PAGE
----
By: Jonathan Harris
Proverbs 16:28 states, “A perverse man spreads strife, And a slanderer separates intimate friends.” Plain and simply put, gossip is wrong because it reveals a prideful heart that results in destruction. No doubt you have experienced the hardship of a hurt relationship due to gossip. Those are the kind of wounds that never seem to go away. We need to be very careful what we say and check our motivations daily. James 3:6 describes the tongue as, “a fire, the very world of iniquity. . . that which defiles the entire body, and sets on fire the course of our life, and is set on fire by hell.” James goes on, “from the same mouth come both blessing and cursing. My brethren, these things ought not to be this way.” Those are some pretty serious words. Our tongue is a powerful source of both joy and hatred. If we can master it, we can master the whole body. The integrity of your relationships all depend on this.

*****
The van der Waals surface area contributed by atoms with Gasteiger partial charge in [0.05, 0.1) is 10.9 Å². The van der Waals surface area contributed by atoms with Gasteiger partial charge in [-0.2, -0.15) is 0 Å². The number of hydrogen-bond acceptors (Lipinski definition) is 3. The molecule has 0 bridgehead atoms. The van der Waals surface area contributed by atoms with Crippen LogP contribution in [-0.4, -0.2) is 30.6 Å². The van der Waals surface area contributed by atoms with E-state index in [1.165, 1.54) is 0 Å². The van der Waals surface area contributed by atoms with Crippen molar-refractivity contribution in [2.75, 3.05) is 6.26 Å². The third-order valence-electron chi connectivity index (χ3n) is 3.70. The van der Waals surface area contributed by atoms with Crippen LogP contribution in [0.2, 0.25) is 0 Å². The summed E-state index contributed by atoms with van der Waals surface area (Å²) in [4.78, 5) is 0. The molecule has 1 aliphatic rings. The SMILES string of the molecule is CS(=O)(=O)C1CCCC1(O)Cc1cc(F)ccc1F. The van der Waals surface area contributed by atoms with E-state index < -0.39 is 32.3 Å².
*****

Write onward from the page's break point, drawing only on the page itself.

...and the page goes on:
I think it should be obvious by now what gossip is and what it isn’t. But one thing that has not been touched on is the subject of sarcasm and stereotyping. Although Scripture does use both devices (1 Kings 18:27, Titus 1:2, Matt. 23:24, 1 Cor. 13:1) we need to be sensitive in how we are wielding such powerful weapons. Yes, it’s great to laugh and have fun (Prov17:22) but we need to check to see what our motivation is. If our humor matches any of the elements that characterize gossip, then that’s exactly what it is. We can’t cover our gossip up with a joke. Prov. 26:18-19 says, “Like a madman who throws Firebrands, arrows and death, So is the man who deceives his neighbor, And says, “Was I not joking?” The rule of thumb I try to use is this: I don’t make fun of someone by insulting them in order to make myself look better, but I will sometimes point out idiosyncrasies that set that person apart that are not demeaning. For example, saying someone is dumb is insulting. Saying someone likes the color green and always surrounds himself with green shouldn’t be. This takes a lot of wisdom and familiarity with the person you’re joking with, and even then you can sometimes accidentally hurt them. Be careful! If you wouldn’t like it said to you, don’t say it to them is another good rule. Remember also, sometimes it’s better to just keep silent. Calvin Coolidge said, “I’ve never been hurt by anything I didn’t say.” Prov. 10:19 likewise reads, “When there are many words, transgression is unavoidable, But he who restrains his lips is wise.”
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